Conservation and Environmental Sustainability Evening Courses – Register Now
The Center for Environmental Research and Conservation (CERC) at Columbia University provides executive training in environmental sustainability through science, policy, and economics; we invite you
to learn from our leading experts and practitioners to become an effective environmental leader and decision-maker.
Upcoming CERC Courses:
Green Information Technology: Paradox and Practice
Rajendra Bose, PhD. Manager, Research Computing Services, Columbia University
The growth in the use of computing and information technology (IT) in society demands more resources and energy, yet also allows us to understand and solve environmental problems. The course explores by discussing the environmental impacts of IT, and by reviewing examples of environmental research that require high-performance computing. The course also focuses on current IT practice in terms of designing and running data centers: Google, Amazon, and Microsoft are all representative of businesses that invest and depend heavily on large data centers, and the cost and energy efficiency of these centers has become a major concern. Other businesses and institutions, including universities and government research facilities, are also increasingly dependent on data centers, and the course describes current projects for green data centers and the metrics involved in those projects.
Meets: Tuesdays, Oct. 11, 18, 25, Nov. 1, 15 (5 sessions, 6:10-8:10PM)
Urvashi Kaul, Assistant Director, Center for Economic Transformation at NYCEDC
Adjunct Assistant Professor, School of International and Public Affairs at Columbia University
This course provides an introduction to environmental economics, discussing the basic principles of microeconomics as they apply to environmental issues and analyzing case studies that illustrate how economics can guide conservation practice and policy. The class discussion also includes a review of solutions to such market failures, such as taxes and subsidies, fees and quotas, especially tradeable emissions permits, e.g., carbon markets.
Meets: Wednesdays, Oct. 12, 19, 26, Nov. 2, 9 (5 sessions, 6:10-8:10PM)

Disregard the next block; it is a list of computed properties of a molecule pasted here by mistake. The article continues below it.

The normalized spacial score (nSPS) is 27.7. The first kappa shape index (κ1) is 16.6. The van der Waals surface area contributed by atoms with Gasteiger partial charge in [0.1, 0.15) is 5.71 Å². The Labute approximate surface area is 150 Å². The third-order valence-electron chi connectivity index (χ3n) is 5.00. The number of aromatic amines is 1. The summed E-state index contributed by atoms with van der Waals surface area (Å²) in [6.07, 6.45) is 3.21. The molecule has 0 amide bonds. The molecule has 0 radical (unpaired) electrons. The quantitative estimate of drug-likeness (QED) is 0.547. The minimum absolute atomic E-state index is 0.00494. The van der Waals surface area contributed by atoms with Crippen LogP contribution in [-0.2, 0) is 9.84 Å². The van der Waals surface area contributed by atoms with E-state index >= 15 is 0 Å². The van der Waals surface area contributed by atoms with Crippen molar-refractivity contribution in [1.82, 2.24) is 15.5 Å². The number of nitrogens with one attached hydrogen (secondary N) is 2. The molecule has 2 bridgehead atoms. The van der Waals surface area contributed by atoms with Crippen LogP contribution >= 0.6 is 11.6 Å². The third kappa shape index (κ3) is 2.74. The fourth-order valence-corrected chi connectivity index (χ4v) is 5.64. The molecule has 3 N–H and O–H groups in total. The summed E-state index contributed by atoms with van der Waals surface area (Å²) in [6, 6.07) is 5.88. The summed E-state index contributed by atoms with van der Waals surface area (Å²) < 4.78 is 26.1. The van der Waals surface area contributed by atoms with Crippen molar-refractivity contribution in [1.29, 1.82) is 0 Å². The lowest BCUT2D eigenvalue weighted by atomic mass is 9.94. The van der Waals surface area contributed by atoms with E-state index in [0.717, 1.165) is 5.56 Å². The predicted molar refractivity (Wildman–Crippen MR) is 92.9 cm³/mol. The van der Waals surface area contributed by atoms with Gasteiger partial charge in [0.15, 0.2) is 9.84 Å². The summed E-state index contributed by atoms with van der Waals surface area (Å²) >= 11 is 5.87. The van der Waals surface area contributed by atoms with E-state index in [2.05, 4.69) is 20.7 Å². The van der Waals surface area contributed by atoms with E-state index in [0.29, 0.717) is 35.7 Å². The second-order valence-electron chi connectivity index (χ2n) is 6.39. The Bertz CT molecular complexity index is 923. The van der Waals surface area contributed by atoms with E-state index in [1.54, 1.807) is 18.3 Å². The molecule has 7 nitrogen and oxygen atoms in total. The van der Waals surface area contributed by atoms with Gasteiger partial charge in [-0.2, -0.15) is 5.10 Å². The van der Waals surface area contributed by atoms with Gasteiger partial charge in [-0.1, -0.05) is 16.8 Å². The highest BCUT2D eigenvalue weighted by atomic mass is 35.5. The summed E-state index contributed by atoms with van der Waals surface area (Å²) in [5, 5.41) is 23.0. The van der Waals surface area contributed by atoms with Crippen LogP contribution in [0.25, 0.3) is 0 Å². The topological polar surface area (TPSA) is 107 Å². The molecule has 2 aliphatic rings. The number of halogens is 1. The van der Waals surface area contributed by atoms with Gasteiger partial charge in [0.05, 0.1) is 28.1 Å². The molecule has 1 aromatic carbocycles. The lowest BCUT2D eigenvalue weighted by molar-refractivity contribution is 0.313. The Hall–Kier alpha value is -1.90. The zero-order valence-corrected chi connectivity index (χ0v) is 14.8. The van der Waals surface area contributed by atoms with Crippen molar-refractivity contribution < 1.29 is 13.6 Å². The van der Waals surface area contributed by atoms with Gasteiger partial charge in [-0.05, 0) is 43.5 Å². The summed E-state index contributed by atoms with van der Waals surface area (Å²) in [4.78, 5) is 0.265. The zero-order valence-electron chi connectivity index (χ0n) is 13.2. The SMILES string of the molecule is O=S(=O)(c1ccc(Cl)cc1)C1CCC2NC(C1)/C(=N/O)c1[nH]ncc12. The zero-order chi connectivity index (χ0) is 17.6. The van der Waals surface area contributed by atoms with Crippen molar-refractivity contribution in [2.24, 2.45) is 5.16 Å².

Climate Change: History, Causes, Economics and Decisions
Bob Newton, PhD. Research Scientist, Lamont-Doherty Earth Observatory, Earth Institute, Columbia University
This course provides an analysis to climate change in three parts. The first part is through a history of the temperature at the planet’s surface, and the basics of how the temperature is set and can change. Both natural and human influences are covered. The second part of the course reviews the ways that warming is likely to impact human beings, including sea-level rise, water availability, and crop productivity. The course concludes by examining what the main economic impacts of climate change might be, and what mechanisms are available for individuals and corporations to think about climate policy. The instructor is a climate scientist with a background in corporate infrastructure design and management.
Meets: Thursdays, Oct. 13, 20, 27, Nov. 3, 10 (5 sessions, 6:10-8:10PM)
Complete Fall 2011 Course Calendar and Descriptions are available at:
Our courses are tailored to fit your professional schedule:
– Candidates from all professions and backgrounds can enroll.
– You may enroll in individual courses or pursue the full 12-course
Certificate in Conservation and Environmental Sustainability
– Courses meet once a week in the evenings and run for five weeks.
– Your enrollment provides an official transcript form Columbia University.
– The full Certificate can be completed in a little as 9 months.
For more information or to register contact me at firstname.lastname@example.org
Source: Center for Environmental Research and Conservation, Earth Institute at Columbia University